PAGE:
Skip to main content

Dutton Family Papers

 Collection
Call Number: RG 63

Scope and Contents

This collection is valuable for the documentation it provides concerning a New Haven area clergy family during the period 1800 to 1880. Daily events and family relationships are revealed in substantive family correspondence. Letters were most often exchanged when a family member had left the New Haven area to live in the Midwest. Mary Dutton, daughter of Aaron, for example, lived in Cincinnati, Ohio for a number of years. Letters exchanged with her parents reveal a conflict between her desire to continue her work there and her parents' desire to have their daughter living at home. Mary eventually returned to Connecticut and headed a girls' school in New Haven. The general correspondence in the collection is not extensive but includes letters from Charles Beecher, George Edward Day, and Increase Tarbox.

The notebooks and diaries of Series II highlight various facets of the lives of Mary and Samuel Dutton. Of particular interest are Samuel's notebooks from his student days at Yale. Notes on sermons preached in the Yale College Chapel are included, as well as class notes. Pocket diaries of Samuel Dutton for the years 1861 to 1864 are available. A series of account books of Mary Dutton with Austin and Gilbert, grocers, provide interesting detail on New Haven life during the period 1855 to 1865.

The bulk of the collection is comprised of manuscript sermons written by Aaron and Samuel Dutton during their pastorates in Guilford and New Haven. These sermons touch on topics such as slavery, the Civil War, "Millerism," temperance, and immigration. The sermons span the careers of both Duttons and thus provide an opportunity for tracing the development of their thought over a number of years.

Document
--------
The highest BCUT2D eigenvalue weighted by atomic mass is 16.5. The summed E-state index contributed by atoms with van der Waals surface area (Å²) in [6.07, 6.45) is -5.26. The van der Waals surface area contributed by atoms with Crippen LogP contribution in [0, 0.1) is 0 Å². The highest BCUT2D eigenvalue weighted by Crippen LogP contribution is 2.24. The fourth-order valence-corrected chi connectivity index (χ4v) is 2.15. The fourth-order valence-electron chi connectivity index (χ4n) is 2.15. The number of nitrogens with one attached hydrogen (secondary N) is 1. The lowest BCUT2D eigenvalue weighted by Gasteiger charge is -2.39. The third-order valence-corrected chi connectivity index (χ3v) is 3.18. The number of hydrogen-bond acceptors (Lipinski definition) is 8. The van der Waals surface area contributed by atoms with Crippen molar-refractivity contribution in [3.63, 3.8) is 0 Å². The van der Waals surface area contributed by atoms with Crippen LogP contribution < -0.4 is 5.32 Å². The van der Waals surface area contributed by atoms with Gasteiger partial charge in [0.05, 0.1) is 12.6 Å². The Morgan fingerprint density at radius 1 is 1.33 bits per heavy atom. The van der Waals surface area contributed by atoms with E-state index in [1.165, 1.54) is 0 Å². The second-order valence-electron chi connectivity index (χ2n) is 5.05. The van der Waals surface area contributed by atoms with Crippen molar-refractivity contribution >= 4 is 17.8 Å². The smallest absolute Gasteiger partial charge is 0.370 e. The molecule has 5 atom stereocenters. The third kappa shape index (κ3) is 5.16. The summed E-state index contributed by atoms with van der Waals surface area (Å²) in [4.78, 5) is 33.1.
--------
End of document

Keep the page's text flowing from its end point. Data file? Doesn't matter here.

The writings other than sermons in Series III are also of interest. Those of Aaron Dutton include college compositions and "disputes" from his Yale years, essays on theological subjects, and drafts of articles on subjects such as slavery, Congregationalism, and missionary work. The writings of Samuel Dutton include college compositions, speeches delivered before the Linonian Society, an address delivered at the Yale Commencement of 1833, reviews of works by Horace Bushnell, and others. Historical information regarding the North Church in New Haven is available in an 1860 statement of Dutton to its United Society.

The personal items and memorabilia of Series IV include a portrait of Aaron Dutton and the memorial sermon preached at the funeral of Samuel Dutton's wife.

Dates

  • 1800-1880

Language

English

Conditions Governing Access

Open to qualified researchers.

Arrangement

  1. I. Correspondence
  2. II. Notebooks and Diaries
  3. III. Writings
  4. IV. Personal Items and Memorabilia

Extent

9 Linear Feet (18 boxes)

Catalog Record

A record for this collection is available in Orbis, the Yale University Library catalog

Persistent URL

http://hdl.handle.net/10079/fa/divinity.063

Overview